The moment that changed everything for me…

Tommy Hilfiger, designer

“The fashion moment that changed everything for me was our ad campaign with Aaliyah in 1996, which was a real turning point for the brand. While it’s common to see such collaborations these days, this was one of the first big collaborations that merged music and fashion. It set the scene and the bar for what was to come.

Hilfiger at home in Palm Beach

Hilfiger at home in Palm Beach © Josh Aronson

Rufus Wainwright, musician and composer

“Nina Simone singing “Cotton Eyed Joe”. I remember coming home from boarding school one summer, it was raining and very balmy, and I was having an awakening in terms of who I was and what I wanted to do. I listened to this song and my path was revealed: being a songwriter and trying to create work that has this intense drama, feeling and sentiment”.

Nina Simone in 1964

Nina Simone in 1964 © Hulton Archive/Getty Images

Hassan Hajaj, artist

“For me it was a portrait by my Grenadian friend, Dave Joseph, of his brother with his mates, all dressed in Fiorucci, taken on South Molton Street in London. Growing up in the 1970s, he was a tough street kid who happened to take these beautiful pictures. He’d have them printed, framed and on display. Art wasn’t otherwise a part of our lives; we were as far away from that creative world as you could be. He was the first person to show me how cool making pictures could be.”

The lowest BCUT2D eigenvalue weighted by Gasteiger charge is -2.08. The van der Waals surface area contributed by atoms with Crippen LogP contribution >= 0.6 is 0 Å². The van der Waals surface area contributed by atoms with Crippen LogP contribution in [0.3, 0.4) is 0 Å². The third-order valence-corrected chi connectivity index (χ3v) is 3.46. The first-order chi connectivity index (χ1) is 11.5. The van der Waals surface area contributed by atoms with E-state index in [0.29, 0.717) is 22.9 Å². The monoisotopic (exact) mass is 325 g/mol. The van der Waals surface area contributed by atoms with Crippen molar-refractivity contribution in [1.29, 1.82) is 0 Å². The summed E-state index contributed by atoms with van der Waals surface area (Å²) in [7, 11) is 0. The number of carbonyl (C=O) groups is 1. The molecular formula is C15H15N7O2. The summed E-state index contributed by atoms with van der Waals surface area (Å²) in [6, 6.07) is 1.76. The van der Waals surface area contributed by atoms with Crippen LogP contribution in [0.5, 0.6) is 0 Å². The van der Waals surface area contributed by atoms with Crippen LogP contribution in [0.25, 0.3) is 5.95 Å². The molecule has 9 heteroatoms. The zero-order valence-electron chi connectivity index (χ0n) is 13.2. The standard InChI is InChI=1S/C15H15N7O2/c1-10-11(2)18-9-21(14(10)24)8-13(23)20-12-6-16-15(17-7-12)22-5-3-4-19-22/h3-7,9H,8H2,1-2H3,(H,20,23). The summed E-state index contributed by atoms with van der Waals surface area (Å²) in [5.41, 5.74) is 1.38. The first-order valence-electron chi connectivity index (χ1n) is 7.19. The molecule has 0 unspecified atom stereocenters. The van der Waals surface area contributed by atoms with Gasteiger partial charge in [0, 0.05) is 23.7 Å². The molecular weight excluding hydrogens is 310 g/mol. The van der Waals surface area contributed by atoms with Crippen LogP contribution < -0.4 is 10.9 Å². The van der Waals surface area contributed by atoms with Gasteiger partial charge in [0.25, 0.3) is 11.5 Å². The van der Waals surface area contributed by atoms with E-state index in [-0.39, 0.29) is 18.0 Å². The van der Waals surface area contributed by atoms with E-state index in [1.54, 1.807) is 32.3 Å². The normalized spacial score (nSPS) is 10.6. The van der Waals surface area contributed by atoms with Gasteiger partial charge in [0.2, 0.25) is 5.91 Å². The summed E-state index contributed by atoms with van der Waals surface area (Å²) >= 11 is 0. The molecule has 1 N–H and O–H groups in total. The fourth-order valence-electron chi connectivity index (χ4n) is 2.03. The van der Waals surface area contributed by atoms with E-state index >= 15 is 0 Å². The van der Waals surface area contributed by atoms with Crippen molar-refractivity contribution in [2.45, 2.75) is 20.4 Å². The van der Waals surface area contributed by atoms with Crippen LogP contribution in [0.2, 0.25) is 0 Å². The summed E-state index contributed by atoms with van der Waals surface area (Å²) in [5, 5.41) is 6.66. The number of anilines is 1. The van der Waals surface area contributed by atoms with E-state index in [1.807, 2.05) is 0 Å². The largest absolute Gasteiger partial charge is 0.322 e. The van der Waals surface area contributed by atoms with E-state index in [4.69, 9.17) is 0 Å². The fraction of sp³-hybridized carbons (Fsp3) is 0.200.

Hassan Hajaj at Riad Yima, his home and studio

Hassan Hajaj at Riad Yima, his home and studio © Yoriyas

Thelma Golden, director of The Studio Museum

“A bust of WEB Du Bois by the artist Inge Hardison, who was a friend of my mom’s. Hardison was a sculptor in the ’60s who created busts of prominent African-Americans – Frederick Douglass, Sojourner Truth, Dr Martin Luther King. This piece was probably the first work by an artist that I seriously engaged with as a child”

A bust of WEB Du Bois by the artist Inge Hardison © Inge Hardison. Photograph by Makeda Sandford

Nadia Nadia Rosenthal, scientific director of Maine’s Jackson Laboratory and chair of cardiovascular science at Imperial College London

“When I found the first enhancer in the human genome in 1983, while I was a postdoctoral fellow at the National Institutes of Health [the USA’s medical research agency]. Enhancers are DNA sequences responsible for turning genes on and off. At the time, we had identified enhancers in the DNA of viruses, but didn’t know if they existed in humans. I proposed that viruses had “stolen” enhancers from their human hosts to use for their own nefarious devices. It wasn’t a popular notion and it took me a year to investigate my hare-brained scheme, but I was right. The profound thrill I felt when I knew I’d discovered something really new and fundamentally hooked me for life, and I haven’t looked back”.

Rosenthal at home in Maine © Greta Rybus

Monty Don, gardener and presenter